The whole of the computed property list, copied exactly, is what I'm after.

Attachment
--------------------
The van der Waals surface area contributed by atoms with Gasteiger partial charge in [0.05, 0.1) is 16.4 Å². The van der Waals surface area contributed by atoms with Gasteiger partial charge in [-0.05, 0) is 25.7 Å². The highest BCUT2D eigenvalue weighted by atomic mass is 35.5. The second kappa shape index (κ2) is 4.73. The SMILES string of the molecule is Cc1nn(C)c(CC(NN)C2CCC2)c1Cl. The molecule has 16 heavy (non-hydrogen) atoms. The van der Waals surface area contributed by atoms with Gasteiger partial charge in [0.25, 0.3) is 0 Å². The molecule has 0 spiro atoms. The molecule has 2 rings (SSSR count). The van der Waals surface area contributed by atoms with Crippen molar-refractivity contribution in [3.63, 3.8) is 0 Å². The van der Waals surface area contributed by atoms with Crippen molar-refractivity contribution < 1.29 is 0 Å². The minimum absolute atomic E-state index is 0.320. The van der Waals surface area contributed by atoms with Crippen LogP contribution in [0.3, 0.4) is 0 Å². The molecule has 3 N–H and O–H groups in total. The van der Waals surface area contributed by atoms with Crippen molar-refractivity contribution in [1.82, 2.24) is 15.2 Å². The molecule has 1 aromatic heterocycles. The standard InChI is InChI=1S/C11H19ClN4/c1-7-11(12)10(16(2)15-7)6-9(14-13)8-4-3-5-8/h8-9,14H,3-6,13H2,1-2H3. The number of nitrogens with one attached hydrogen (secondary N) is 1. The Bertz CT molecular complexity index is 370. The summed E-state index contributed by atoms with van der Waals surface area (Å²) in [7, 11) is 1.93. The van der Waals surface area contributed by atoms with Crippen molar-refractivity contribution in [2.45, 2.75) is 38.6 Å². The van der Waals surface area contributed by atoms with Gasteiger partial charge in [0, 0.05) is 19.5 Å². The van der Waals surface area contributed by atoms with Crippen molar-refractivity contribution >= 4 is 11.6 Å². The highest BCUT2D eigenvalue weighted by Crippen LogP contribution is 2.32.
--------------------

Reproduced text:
The van der Waals surface area contributed by atoms with Gasteiger partial charge in [0.05, 0.1) is 16.4 Å². The van der Waals surface area contributed by atoms with Gasteiger partial charge in [-0.05, 0) is 25.7 Å². The highest BCUT2D eigenvalue weighted by atomic mass is 35.5. The second kappa shape index (κ2) is 4.73. The SMILES string of the molecule is Cc1nn(C)c(CC(NN)C2CCC2)c1Cl. The molecule has 16 heavy (non-hydrogen) atoms. The van der Waals surface area contributed by atoms with Gasteiger partial charge in [0.25, 0.3) is 0 Å². The molecule has 0 spiro atoms. The molecule has 2 rings (SSSR count). The van der Waals surface area contributed by atoms with Crippen molar-refractivity contribution in [3.63, 3.8) is 0 Å². The van der Waals surface area contributed by atoms with Crippen molar-refractivity contribution < 1.29 is 0 Å². The minimum absolute atomic E-state index is 0.320. The van der Waals surface area contributed by atoms with Crippen LogP contribution in [0.3, 0.4) is 0 Å². The molecule has 3 N–H and O–H groups in total. The van der Waals surface area contributed by atoms with Crippen molar-refractivity contribution in [1.82, 2.24) is 15.2 Å². The molecule has 1 aromatic heterocycles. The standard InChI is InChI=1S/C11H19ClN4/c1-7-11(12)10(16(2)15-7)6-9(14-13)8-4-3-5-8/h8-9,14H,3-6,13H2,1-2H3. The number of nitrogens with one attached hydrogen (secondary N) is 1. The Bertz CT molecular complexity index is 370. The summed E-state index contributed by atoms with van der Waals surface area (Å²) in [7, 11) is 1.93. The van der Waals surface area contributed by atoms with Crippen molar-refractivity contribution in [2.45, 2.75) is 38.6 Å². The van der Waals surface area contributed by atoms with Gasteiger partial charge in [0, 0.05) is 19.5 Å². The van der Waals surface area contributed by atoms with Crippen molar-refractivity contribution >= 4 is 11.6 Å². The highest BCUT2D eigenvalue weighted by Crippen LogP contribution is 2.32.